As anxious readers eagerly lapped up the details of the 15 boxes of purloined White House documents carted away by National Archive personnel from Donald Trump’s Mar-a-Lago resort in Florida, one humongous question hovering over the whole incident remained unanswered: would the former president face any consequences for his extensive violations of the Presidential Records Act of 1978?
Today, the National Archives brought us one step closer to an answer to that question by taking the first step in any potential prosecution of the illegal document diversion — a referral to the U.S. Department of Justice for investigation of the egregious behavior of the twice-impeached former president.
According to The Washington Post:
“The National Archives and Records Administration has asked the Justice Department to examine Donald Trump’s handling of White House records, sparking discussions among federal law enforcement officials about whether they should investigate the former president for a possible crime, according to two people familiar with the matter.”
With at least some of the material that the Trump administration turned over to the National Archives after the end of his tenure discovered to have been ripped apart and painstakingly taped back together by low-level White House aides who were at least trying to comply with document retention laws as best they could, it’s obvious that Trump himself regarded the Presidential Records Act with total contempt despite his constant harping on Hillary Clinton’s possible violation of those regulations with her private email server during the 2016 election and beyond.
The referral to the DOJ comes after Trump characterized his conversations with the National Archives as “collaborative and respectful” and a “great honor.”
“Much of this material will someday be displayed in the Donald J. Trump Presidential Library for the public to view my Administration’s incredible accomplishments for the American People,” Trump fantasized, likely dreaming of the admission charges he’d reap from his fathful rubes if such an insitution is ever created.
With the Presidential Records Act lacking a clear method of enforcement, it’s unclear whether the Justice Department will pursue a prosecution of the former president, although ethics watchdogs believe that an investigation should be launched at the very minimum.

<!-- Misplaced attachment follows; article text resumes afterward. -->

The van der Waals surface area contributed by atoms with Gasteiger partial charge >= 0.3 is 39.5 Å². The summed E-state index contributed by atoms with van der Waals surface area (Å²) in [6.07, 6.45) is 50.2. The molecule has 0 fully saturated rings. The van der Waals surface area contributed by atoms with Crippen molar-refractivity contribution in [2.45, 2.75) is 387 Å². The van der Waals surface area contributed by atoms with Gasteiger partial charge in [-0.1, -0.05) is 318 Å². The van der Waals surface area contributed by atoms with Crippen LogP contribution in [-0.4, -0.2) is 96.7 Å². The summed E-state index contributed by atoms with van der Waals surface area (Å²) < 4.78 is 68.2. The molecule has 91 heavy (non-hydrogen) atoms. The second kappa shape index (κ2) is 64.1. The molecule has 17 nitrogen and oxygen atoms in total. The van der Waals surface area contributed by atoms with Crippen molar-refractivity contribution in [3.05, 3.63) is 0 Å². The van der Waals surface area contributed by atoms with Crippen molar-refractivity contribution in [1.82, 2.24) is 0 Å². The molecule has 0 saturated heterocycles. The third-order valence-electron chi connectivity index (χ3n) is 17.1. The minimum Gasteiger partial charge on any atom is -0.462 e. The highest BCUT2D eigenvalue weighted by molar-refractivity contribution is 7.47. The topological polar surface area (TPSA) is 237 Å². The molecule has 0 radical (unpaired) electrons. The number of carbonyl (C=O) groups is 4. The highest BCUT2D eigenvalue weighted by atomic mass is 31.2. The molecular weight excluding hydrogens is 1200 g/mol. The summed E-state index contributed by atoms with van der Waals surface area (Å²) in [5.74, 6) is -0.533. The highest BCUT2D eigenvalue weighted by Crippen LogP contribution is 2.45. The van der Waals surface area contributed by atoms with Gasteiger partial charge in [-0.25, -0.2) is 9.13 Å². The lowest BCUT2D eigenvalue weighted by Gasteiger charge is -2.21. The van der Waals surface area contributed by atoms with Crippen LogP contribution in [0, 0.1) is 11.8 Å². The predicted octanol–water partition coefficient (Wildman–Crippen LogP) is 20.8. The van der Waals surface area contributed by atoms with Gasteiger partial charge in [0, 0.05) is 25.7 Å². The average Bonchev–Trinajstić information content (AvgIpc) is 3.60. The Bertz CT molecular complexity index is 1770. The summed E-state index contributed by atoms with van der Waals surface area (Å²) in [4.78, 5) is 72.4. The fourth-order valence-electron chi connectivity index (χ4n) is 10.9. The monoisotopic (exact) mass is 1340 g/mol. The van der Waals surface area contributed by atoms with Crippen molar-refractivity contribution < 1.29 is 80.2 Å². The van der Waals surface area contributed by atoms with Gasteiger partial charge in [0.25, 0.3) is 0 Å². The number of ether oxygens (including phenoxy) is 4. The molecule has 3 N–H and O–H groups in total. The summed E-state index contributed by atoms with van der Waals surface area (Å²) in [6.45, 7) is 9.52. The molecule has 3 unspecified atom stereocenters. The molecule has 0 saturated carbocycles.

“If they don’t investigate, given how flagrant these violations appear to be, it would basically be saying there is no accountability under the statue,” said Anne Weismann, the chief counsel for Citizens for Ethics and Responsibility in Washington. “Imagine the scenario if Trump was reelected and what that would mean, and there was no consequences for all of these violations. He could have an entire White House that just thumbed their nose at the Presidential Records Act. I understand through the climate we live in, everything is viewed through a political lens. But I don’t think that should stop the Justice Department at all.”
Imagine the irony if, after all the possible crimes that Donald Trump could be held accountable for — from obstruction of justice to perjury, tax fraud, sedition, and conspiracy — that he is finally brought down by his failure to properly preserve his White House paper trail.
Shades of Al Capone and his tax evasion conviction!
We’ll just have to wait and see what the Department of Justice — already under scrutiny for the slow pace of its investigations of the potential crimes of the previous administration — decides to do next.
Original reporting by Matt Zapotosky, Jacqueline Alemany, Ashley Parker, and Josh Dawsey at The Washington Post.
Vinnie Longobardo is the Managing Editor of Occupy Democrats. He's a 35-year veteran of the TV, mobile & internet industries, specializing in start-ups and the international media business. His passions are politics, music, and art.